These Unprecedented Times: Darren Marshall and Ravi Kroesen
In 2018, when Darren Marshall took over as CEO of Smith Teamaker, his goal was to take the company from high-end boutique to major retail force. However, that kind of change doesn’t happen without some tough and painful decisions that left everyone wondering ‘is this worth it?’ But, as Darren and his head teamaker, Ravi Kroesen discovered, it was worth it--because if it weren’t for that “pain,” they wouldn’t be prepared to pivot and be one of the few companies now experiencing unprecedented success in the middle of a pandemic...
The Weight of the World: Scott Showalter
Thirty years ago, Scott Showalter wanted to be a classical pianist. But when he realized that despite his skill, life as a working artist wasn’t financially viable, he left music to get an MBA--a decision that decades later led him back to music, as CEO of the Oregon Symphony. And now he's in the position of dealing with the same questions he faced as an artist. The only difference: this time his answer doesn't just affect him, but 100s of people, including musicians, whose future depends on his decisions...
Know When to Hold ‘Em, Know When to Fold ‘Em: Reem Assil
How do you know when it's time to 'throw in the towel'? It's a question most of us face at some point in our lives, especially when it comes to relationships and jobs. And, it can be even more complicated when dealing with money, as "giving up" has huge implications for our financial stability and physical survival. But what if giving up isn't the only option? Or rather, what if it makes sense on paper—like it did for chef Reem Assil, who opened a restaurant during a pandemic—but it isn't something you're willing to do?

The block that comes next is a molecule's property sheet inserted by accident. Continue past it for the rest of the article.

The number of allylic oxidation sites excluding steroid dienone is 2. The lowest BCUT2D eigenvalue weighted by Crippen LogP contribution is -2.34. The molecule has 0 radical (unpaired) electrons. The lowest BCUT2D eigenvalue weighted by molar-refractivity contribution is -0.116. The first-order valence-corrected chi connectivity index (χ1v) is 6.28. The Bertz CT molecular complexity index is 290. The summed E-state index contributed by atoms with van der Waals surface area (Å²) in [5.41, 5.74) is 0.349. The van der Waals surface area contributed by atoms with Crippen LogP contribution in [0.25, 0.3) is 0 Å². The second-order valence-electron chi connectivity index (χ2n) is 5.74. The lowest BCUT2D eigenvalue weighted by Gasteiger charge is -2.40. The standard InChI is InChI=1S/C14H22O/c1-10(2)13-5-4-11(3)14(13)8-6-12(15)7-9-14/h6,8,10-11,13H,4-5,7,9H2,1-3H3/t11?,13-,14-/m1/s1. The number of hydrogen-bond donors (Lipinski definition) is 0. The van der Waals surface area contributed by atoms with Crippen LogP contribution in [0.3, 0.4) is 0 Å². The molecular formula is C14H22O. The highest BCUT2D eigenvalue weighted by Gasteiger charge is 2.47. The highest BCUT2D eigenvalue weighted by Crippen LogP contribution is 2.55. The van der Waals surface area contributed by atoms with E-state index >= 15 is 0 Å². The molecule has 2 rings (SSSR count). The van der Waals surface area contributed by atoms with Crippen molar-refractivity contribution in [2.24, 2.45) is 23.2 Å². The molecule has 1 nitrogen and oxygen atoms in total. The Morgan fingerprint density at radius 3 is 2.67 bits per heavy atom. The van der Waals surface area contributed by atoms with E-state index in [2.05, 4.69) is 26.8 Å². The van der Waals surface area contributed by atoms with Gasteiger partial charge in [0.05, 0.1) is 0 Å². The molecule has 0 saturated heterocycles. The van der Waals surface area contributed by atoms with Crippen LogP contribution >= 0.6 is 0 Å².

The Tradeoff: Sue Ra & Matt Bath
If you could either retire at 35 or 65, which would you choose? What if retiring at 35 meant working long hours at a burger joint for two decades, and retiring at 65 meant working twice as a long, at a job you love, as an attorney? Suddenly the decision isn’t so easy. However, for Matt Bath and Sue Ra, this isn’t a hypothetical situation – and they wouldn’t trade their choices for anything.
The Farmer’s Almanac: Jagpaul Badhesha
If there’s one thing Jagpaul Badhesha learned as a farmer, it’s that you don't take money for granted. While Jag wouldn’t trade his family's 1,000-acre operation – or the personal satisfaction of a hard day’s work – for the world, it comes with incredible amount of responsibility and massive financial pressure.